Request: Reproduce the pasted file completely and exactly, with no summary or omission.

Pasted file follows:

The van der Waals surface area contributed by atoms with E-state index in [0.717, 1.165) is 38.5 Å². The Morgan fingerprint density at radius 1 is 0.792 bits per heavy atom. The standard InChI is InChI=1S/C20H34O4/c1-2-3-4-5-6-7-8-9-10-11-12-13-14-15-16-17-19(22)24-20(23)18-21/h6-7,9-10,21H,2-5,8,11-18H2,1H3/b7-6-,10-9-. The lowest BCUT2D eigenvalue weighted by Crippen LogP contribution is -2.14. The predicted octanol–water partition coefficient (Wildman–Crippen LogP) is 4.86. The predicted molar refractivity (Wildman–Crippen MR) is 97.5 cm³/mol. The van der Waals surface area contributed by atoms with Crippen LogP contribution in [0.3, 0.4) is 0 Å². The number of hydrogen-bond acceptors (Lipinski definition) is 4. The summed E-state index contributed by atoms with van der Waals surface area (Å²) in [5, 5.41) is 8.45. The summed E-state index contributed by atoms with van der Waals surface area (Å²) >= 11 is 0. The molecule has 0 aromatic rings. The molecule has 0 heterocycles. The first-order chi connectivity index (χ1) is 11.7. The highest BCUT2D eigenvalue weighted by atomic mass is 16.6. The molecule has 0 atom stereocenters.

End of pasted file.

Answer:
The van der Waals surface area contributed by atoms with E-state index in [0.717, 1.165) is 38.5 Å². The Morgan fingerprint density at radius 1 is 0.792 bits per heavy atom. The standard InChI is InChI=1S/C20H34O4/c1-2-3-4-5-6-7-8-9-10-11-12-13-14-15-16-17-19(22)24-20(23)18-21/h6-7,9-10,21H,2-5,8,11-18H2,1H3/b7-6-,10-9-. The lowest BCUT2D eigenvalue weighted by Crippen LogP contribution is -2.14. The predicted octanol–water partition coefficient (Wildman–Crippen LogP) is 4.86. The predicted molar refractivity (Wildman–Crippen MR) is 97.5 cm³/mol. The van der Waals surface area contributed by atoms with Crippen LogP contribution in [0.3, 0.4) is 0 Å². The number of hydrogen-bond acceptors (Lipinski definition) is 4. The summed E-state index contributed by atoms with van der Waals surface area (Å²) in [5, 5.41) is 8.45. The summed E-state index contributed by atoms with van der Waals surface area (Å²) >= 11 is 0. The molecule has 0 aromatic rings. The molecule has 0 heterocycles. The first-order chi connectivity index (χ1) is 11.7. The highest BCUT2D eigenvalue weighted by atomic mass is 16.6. The molecule has 0 atom stereocenters.